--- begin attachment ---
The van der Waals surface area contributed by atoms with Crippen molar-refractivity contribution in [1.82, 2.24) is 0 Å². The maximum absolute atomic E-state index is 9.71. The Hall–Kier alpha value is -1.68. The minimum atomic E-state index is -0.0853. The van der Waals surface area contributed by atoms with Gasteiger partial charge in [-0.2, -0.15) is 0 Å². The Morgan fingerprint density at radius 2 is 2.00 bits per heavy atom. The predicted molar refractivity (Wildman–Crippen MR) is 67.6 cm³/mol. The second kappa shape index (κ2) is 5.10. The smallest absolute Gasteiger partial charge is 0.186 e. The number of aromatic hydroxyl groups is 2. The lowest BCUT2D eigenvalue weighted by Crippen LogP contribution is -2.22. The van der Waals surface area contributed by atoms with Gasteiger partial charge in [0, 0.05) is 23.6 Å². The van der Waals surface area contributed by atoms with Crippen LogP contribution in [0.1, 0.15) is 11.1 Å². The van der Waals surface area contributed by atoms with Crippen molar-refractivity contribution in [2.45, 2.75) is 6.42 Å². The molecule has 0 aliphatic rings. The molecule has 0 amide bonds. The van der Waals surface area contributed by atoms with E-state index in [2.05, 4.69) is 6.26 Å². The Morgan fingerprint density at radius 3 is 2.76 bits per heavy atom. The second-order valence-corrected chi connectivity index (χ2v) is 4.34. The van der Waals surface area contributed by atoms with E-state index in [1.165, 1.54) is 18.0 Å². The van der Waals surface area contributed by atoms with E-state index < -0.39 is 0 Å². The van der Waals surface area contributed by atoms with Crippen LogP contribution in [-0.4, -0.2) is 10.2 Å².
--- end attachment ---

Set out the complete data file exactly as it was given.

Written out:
The van der Waals surface area contributed by atoms with Crippen molar-refractivity contribution in [1.82, 2.24) is 0 Å². The maximum absolute atomic E-state index is 9.71. The Hall–Kier alpha value is -1.68. The minimum atomic E-state index is -0.0853. The van der Waals surface area contributed by atoms with Gasteiger partial charge in [-0.2, -0.15) is 0 Å². The Morgan fingerprint density at radius 2 is 2.00 bits per heavy atom. The predicted molar refractivity (Wildman–Crippen MR) is 67.6 cm³/mol. The second kappa shape index (κ2) is 5.10. The smallest absolute Gasteiger partial charge is 0.186 e. The number of aromatic hydroxyl groups is 2. The lowest BCUT2D eigenvalue weighted by Crippen LogP contribution is -2.22. The van der Waals surface area contributed by atoms with Gasteiger partial charge in [0, 0.05) is 23.6 Å². The van der Waals surface area contributed by atoms with Crippen LogP contribution in [0.1, 0.15) is 11.1 Å². The van der Waals surface area contributed by atoms with Crippen molar-refractivity contribution in [2.45, 2.75) is 6.42 Å². The molecule has 0 aliphatic rings. The molecule has 0 amide bonds. The van der Waals surface area contributed by atoms with E-state index in [2.05, 4.69) is 6.26 Å². The Morgan fingerprint density at radius 3 is 2.76 bits per heavy atom. The second-order valence-corrected chi connectivity index (χ2v) is 4.34. The van der Waals surface area contributed by atoms with E-state index in [1.165, 1.54) is 18.0 Å². The van der Waals surface area contributed by atoms with E-state index < -0.39 is 0 Å². The van der Waals surface area contributed by atoms with Crippen LogP contribution in [-0.4, -0.2) is 10.2 Å².